The Government has also pushed the Nationality and Borders Bill through parliament, which severely impacts refugees who are unable to access a ‘safe route’ to the UK. One key point in the new Nationality and Borders Act is that an asylum seeker’s claim will be determined by their means of arrival rather than the merit of their application. The situation in Ukraine demonstrates exactly why this is fundamentally flawed; any Ukrainian who flees and makes their own way to the UK will be criminalised. Their asylum claim will be deemed ‘inadmissible’ under the new bill. The Scottish Refugee Council has issued a statement on the crisis in Ukraine.

We are therefore working hard with partners to campaign against the realisation of this bill. Many faith groups joined the Together with Refugees Coalition which is working towards a more humane approach towards asylum seekers and refugees, ensuring that they can still make use of their right to claim asylum. You are encouraged to join this coalition and the efforts to prevent this bill from becoming a reality.

Find a detailed briefing, including actions you can take on the Joint Public Issues Team website.

3. Donate

A number of humanitarian aid initiatives have been established to deliver immediate and urgent support to people in Ukraine and refugees in the surrounding countries. We have listed a number of these below. This is not an exhaustive list, and you may choose to donate with an organisation you already have a relationship with.

The Reformed Church in Hungary, a partner church of the Church of Scotland, is mobilising support (Food, non-food, accommodation) through Reformed Church in Hungary Aid to refugees next to the border, in Budapest, and where possible also in the Transcarpathian region of Ukraine, where the Transcarpathian Reformed church has parishes, and in Slovakia and Romania. A description of the activities can be found at: https://reformatus.hu/english/news/reformed-community-proved-love/.

Your donations can be directed to the following account: (Please gift aid this if possible.)

Royal Bank of Scotland Church of Scotland No 1 Account

Account no 00134859

Sort code 83 06 08

Reference RCHA donation

Other international organisations you can support are:

Support for Ukrainians already in the UK

If you would like to donate locally, we would suggest you make donations to local charities who are already well set up to support refugees and asylum seekers arriving in Scotland. They are best placed to respond quickly and effectively to support newly arrived Ukrainians as well. Please search for an organisation that aligns with your values and commitments (e.g. on the New Scots Connect Map).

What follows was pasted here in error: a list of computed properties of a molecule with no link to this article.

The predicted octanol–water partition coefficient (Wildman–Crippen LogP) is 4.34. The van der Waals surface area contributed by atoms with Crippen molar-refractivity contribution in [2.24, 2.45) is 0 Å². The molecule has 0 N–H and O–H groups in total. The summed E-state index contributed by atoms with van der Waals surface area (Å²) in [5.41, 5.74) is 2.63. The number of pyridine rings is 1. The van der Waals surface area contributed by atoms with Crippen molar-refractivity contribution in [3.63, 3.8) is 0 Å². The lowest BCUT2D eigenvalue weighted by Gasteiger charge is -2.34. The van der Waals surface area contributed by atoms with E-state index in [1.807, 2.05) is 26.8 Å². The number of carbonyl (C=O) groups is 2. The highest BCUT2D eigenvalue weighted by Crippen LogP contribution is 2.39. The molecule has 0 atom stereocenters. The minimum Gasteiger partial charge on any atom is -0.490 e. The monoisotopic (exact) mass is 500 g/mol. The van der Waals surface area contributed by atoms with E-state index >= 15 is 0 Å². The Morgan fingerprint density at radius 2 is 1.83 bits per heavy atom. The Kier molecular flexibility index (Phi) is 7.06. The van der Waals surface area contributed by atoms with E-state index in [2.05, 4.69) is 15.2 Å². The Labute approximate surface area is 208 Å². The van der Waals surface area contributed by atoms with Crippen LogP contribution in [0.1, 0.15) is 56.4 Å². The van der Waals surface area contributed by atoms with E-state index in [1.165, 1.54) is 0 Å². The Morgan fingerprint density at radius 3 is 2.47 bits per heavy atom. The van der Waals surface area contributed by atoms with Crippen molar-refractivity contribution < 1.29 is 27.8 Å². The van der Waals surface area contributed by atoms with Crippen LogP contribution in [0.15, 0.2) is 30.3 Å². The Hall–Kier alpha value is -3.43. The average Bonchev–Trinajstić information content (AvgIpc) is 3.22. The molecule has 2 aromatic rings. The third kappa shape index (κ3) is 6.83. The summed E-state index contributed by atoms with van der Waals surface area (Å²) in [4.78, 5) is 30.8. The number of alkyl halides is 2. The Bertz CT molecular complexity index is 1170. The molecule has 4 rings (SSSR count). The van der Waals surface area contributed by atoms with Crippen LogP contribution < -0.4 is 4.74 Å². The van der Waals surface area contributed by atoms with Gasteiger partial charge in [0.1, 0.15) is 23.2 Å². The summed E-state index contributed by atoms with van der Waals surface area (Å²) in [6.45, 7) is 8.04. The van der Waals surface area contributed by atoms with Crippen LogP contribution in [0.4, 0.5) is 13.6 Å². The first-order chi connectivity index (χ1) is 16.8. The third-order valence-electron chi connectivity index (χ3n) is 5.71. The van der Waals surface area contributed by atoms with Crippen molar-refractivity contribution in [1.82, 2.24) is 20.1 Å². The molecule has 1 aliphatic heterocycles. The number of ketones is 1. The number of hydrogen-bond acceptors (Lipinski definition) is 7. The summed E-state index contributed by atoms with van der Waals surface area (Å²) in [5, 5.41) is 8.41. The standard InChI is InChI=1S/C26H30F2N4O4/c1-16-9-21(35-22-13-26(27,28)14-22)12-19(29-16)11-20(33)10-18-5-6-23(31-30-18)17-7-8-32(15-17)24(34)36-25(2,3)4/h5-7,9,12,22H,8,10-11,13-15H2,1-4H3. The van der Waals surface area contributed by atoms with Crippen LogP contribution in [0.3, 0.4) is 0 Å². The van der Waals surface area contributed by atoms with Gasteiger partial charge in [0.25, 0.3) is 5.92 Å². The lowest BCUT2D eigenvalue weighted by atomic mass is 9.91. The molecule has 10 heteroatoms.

The Salvation Army Voucher Scheme

The Salvation Army is providing vital vouchers worth £30 to Ukrainian refugees and asylum seekers (currently accommodated in hotels with merely £8 support a week) in Scotland, which can be used in the Salvation Army’s charity shops to buy clothes and other prime necessities. This safeguards the individual’s personal dignity, and allows them to choose goods that they need the most.

Your faith communities can help The Salvation Army to provide these vouchers by making a donation to the scheme at https://www.salvationarmy.org.uk/scotland-office?form=scotlandoffice,  using the donation button and specifying “Voucher scheme for Ukrainians and asylum seekers” in the comments section.

For detailed advice about giving money or items please take a look at our website.

In many areas, people are mobilising locally to collect goods to take to Ukraine and surrounding countries. While in-kind donations are certainly a valuable and engaging expression of help from individuals, it’s important to note that they can sometimes generate additional work and complications for those on the ground (e.g. they may generate additional work and costs for those transporting, storing and otherwise managing them; border customs; issues like hygiene standards or labelling of products in different languages may arise). For many organisations, financial donations are often most appreciated.

4. Pray

Prayer is an important part of many faith traditions. Below are some specific prayer points:

  • Pray for the people of Ukraine. Pray for those who are fearful of their lives and livelihoods, who have lost loved ones, or through chaos have lost contact with their families. Pray for those who are making treacherous journeys because they have no choice, for those who and for those who are left behind. Pray for safety, comfort, endurance and peace.
  • Pray for wisdom and generosity of the global community, governments and for national and international leaders who have power, influence and authority. Would their responses and commitments to supporting those most in need be generous, kind and compassionate.
  • Pray for wisdom for International leaders as they seek to support Ukraine and respond to Russia’s aggression.
  • Pray for the Russian people and for Russia’s leaders that they would pursue peace and justice for Ukraine and for Russia.
  • Pray for receiving communities to be welcoming and sensitive to the needs of those they are caring for. Pray that all will be welcomed regardless of who they are and where they are from.